811.203/224: Telegram

The Minister in Egypt ( Kirk ) to the Secretary of State

313. My 252, February 3, 11 a.m. I have just been shown telegram received by our Military Headquarters from War Department stating in substance that while discussions with State Department are going on concerning this matter War Department (1) holds that under international law American Military Courts are entitled to exclusive jurisdiction our American soldiers in Egypt, (2) that War Department cannot agree to Mixed Commission, and (3) that Headquarters should not turn over in future to Egyptian authorities any military personnel although authority is given to keep any agreement made with me for turning over prisoner to Egyptian authorities “for trial”.

With regard to above quoted words I agreed with approval of local headquarters that prisoner would be handed over for inquiry or investigation without referring to a trial. If, however, soldier were turned over and no agreement reached on general question of jurisdiction, I fear that Egyptian authorities would not return him.

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With regard to bearing on international law as interpreted by War Department I failed see if such were their view why they ever considered it necessary in so far as criminal jurisdiction is concerned to negotiate agreements with other countries where our troops are based or for War Department through General Maxwell15 here (see my 1704, September 25, 5 [4] p.m.,16) to have asked Legation to try to negotiate agreement limited in scope covering Egypt. In the absence of a treaty similar to Anglo-Egyptian treaty of 193617 and with Egypt technically not at war the situation of our troops in Egypt in so far as the application of international law is concerned is anomalous as these troops are not here by invitation, by treaty, [or?] right of conquest (see my 1020, June 18, noon18).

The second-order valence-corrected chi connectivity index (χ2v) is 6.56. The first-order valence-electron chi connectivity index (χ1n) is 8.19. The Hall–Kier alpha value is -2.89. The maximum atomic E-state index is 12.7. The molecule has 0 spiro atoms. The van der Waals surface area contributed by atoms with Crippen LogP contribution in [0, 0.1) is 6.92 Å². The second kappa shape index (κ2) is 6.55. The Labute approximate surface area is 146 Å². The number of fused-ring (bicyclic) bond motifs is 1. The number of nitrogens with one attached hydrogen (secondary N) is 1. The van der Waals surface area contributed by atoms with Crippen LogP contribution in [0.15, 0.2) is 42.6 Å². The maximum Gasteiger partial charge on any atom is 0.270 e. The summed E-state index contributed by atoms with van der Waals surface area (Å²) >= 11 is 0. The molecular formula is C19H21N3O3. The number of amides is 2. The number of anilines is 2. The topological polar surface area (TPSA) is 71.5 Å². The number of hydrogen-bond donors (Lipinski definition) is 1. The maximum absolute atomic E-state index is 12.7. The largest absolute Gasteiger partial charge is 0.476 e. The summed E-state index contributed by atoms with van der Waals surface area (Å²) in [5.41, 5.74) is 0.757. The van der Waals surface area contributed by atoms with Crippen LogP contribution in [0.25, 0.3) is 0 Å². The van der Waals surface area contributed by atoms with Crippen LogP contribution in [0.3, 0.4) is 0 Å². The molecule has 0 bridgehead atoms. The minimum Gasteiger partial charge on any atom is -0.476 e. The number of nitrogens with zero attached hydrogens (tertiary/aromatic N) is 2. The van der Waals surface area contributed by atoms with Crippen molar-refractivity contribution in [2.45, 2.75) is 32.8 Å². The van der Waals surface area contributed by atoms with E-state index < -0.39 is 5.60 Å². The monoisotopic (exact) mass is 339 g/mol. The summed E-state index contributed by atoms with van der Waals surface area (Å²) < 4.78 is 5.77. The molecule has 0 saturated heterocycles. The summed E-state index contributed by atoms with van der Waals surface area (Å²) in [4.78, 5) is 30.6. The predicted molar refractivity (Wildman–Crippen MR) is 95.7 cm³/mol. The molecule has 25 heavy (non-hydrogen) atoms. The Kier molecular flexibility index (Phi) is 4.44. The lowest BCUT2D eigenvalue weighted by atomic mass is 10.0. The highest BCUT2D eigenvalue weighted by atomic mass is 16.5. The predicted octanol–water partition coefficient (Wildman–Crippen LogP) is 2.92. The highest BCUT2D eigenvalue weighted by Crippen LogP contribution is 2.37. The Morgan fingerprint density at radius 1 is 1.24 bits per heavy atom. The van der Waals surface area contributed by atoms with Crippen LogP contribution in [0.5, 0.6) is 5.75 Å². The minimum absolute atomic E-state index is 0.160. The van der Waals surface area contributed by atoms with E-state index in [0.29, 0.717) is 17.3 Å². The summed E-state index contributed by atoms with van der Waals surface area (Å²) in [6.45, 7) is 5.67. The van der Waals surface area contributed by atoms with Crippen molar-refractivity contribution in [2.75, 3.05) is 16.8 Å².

I agree that it is unfortunate that Egyptian authorities injected claims question to negotiations but they have done so and were presumably prompted to do so because British and other Allied military authorities in Egypt have been dilatory and niggardly in approving and plying [paying] claims, authorities have been too prompt in this respect as the setting up of our Middle East Claims Commission here was not announced until January 6.

I am taking no further action pending receipt Department’s instruction which I hope will not be long delayed.

  1. Maj. Gen. R. L. Maxwell, Commanding General, Services of Supply, U. S. Army Forces in the Middle East.
  2. Foreign Relations, 1942, vol. iv, p. 89.
  3. Anglo-Egyptian treaty of friendship and alliance, signed at London, August 26, 1936, League of Nations Treaty Series, vol. clxxiii, p. 401.
  4. Foreign Relations, 1942, vol. iv, p. 89.